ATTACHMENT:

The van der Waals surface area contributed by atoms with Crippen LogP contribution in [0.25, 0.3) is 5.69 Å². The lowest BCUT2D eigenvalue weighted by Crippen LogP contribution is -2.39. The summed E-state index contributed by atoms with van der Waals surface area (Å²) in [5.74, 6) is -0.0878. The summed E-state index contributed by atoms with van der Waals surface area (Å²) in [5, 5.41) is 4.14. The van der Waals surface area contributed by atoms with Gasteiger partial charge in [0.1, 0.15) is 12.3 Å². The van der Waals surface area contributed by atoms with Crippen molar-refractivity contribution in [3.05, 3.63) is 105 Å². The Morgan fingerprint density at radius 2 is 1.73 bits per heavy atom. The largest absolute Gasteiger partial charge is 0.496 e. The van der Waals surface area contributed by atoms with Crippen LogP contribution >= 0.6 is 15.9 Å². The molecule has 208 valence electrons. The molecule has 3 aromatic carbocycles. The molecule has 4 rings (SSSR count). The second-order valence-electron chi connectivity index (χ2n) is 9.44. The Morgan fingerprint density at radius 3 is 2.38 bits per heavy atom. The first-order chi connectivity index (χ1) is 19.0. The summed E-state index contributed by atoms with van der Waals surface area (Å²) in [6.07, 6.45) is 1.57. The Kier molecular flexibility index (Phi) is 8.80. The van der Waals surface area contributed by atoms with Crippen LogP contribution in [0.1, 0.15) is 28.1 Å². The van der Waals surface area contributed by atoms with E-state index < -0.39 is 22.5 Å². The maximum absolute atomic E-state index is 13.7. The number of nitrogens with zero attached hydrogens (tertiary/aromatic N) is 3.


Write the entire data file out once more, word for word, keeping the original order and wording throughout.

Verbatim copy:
The van der Waals surface area contributed by atoms with Crippen LogP contribution in [0.25, 0.3) is 5.69 Å². The lowest BCUT2D eigenvalue weighted by Crippen LogP contribution is -2.39. The summed E-state index contributed by atoms with van der Waals surface area (Å²) in [5.74, 6) is -0.0878. The summed E-state index contributed by atoms with van der Waals surface area (Å²) in [5, 5.41) is 4.14. The van der Waals surface area contributed by atoms with Gasteiger partial charge in [0.1, 0.15) is 12.3 Å². The van der Waals surface area contributed by atoms with Crippen molar-refractivity contribution in [3.05, 3.63) is 105 Å². The Morgan fingerprint density at radius 2 is 1.73 bits per heavy atom. The largest absolute Gasteiger partial charge is 0.496 e. The van der Waals surface area contributed by atoms with Crippen LogP contribution >= 0.6 is 15.9 Å². The molecule has 208 valence electrons. The molecule has 3 aromatic carbocycles. The molecule has 4 rings (SSSR count). The second-order valence-electron chi connectivity index (χ2n) is 9.44. The Morgan fingerprint density at radius 3 is 2.38 bits per heavy atom. The first-order chi connectivity index (χ1) is 19.0. The summed E-state index contributed by atoms with van der Waals surface area (Å²) in [6.07, 6.45) is 1.57. The Kier molecular flexibility index (Phi) is 8.80. The van der Waals surface area contributed by atoms with Crippen LogP contribution in [0.1, 0.15) is 28.1 Å². The van der Waals surface area contributed by atoms with E-state index < -0.39 is 22.5 Å². The maximum absolute atomic E-state index is 13.7. The number of nitrogens with zero attached hydrogens (tertiary/aromatic N) is 3.